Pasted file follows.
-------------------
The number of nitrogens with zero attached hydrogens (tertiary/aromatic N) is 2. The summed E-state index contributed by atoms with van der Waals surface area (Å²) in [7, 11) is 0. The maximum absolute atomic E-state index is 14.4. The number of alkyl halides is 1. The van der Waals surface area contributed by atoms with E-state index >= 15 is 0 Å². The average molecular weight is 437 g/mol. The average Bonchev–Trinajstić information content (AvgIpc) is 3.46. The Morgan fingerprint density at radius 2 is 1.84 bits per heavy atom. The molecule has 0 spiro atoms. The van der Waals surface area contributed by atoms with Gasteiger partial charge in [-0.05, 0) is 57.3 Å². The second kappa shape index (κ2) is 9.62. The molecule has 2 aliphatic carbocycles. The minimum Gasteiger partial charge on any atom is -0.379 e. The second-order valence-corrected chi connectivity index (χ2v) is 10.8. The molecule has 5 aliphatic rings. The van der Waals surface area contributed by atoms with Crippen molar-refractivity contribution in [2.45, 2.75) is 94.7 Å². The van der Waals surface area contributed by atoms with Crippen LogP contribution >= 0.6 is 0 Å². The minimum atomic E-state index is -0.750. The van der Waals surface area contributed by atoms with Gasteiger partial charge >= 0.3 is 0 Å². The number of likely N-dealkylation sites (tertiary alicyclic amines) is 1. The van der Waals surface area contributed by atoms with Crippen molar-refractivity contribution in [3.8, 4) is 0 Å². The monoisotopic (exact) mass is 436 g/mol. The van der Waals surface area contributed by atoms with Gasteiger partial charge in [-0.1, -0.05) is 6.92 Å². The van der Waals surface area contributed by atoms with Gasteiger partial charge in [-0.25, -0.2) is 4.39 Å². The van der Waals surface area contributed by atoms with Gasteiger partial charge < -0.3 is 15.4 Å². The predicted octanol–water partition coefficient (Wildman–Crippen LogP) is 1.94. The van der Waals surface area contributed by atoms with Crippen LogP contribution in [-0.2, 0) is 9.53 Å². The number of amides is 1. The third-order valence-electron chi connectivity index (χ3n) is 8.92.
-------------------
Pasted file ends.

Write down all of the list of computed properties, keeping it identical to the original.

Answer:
The number of nitrogens with zero attached hydrogens (tertiary/aromatic N) is 2. The summed E-state index contributed by atoms with van der Waals surface area (Å²) in [7, 11) is 0. The maximum absolute atomic E-state index is 14.4. The number of alkyl halides is 1. The van der Waals surface area contributed by atoms with E-state index >= 15 is 0 Å². The average molecular weight is 437 g/mol. The average Bonchev–Trinajstić information content (AvgIpc) is 3.46. The Morgan fingerprint density at radius 2 is 1.84 bits per heavy atom. The molecule has 0 spiro atoms. The van der Waals surface area contributed by atoms with Gasteiger partial charge in [-0.05, 0) is 57.3 Å². The second kappa shape index (κ2) is 9.62. The molecule has 2 aliphatic carbocycles. The minimum Gasteiger partial charge on any atom is -0.379 e. The second-order valence-corrected chi connectivity index (χ2v) is 10.8. The molecule has 5 aliphatic rings. The van der Waals surface area contributed by atoms with Crippen molar-refractivity contribution in [2.45, 2.75) is 94.7 Å². The van der Waals surface area contributed by atoms with Crippen LogP contribution >= 0.6 is 0 Å². The minimum atomic E-state index is -0.750. The van der Waals surface area contributed by atoms with Gasteiger partial charge >= 0.3 is 0 Å². The number of likely N-dealkylation sites (tertiary alicyclic amines) is 1. The van der Waals surface area contributed by atoms with Crippen molar-refractivity contribution in [3.8, 4) is 0 Å². The monoisotopic (exact) mass is 436 g/mol. The van der Waals surface area contributed by atoms with Gasteiger partial charge in [-0.1, -0.05) is 6.92 Å². The van der Waals surface area contributed by atoms with Gasteiger partial charge in [-0.25, -0.2) is 4.39 Å². The van der Waals surface area contributed by atoms with Gasteiger partial charge < -0.3 is 15.4 Å². The predicted octanol–water partition coefficient (Wildman–Crippen LogP) is 1.94. The van der Waals surface area contributed by atoms with Crippen LogP contribution in [-0.2, 0) is 9.53 Å². The number of amides is 1. The third-order valence-electron chi connectivity index (χ3n) is 8.92.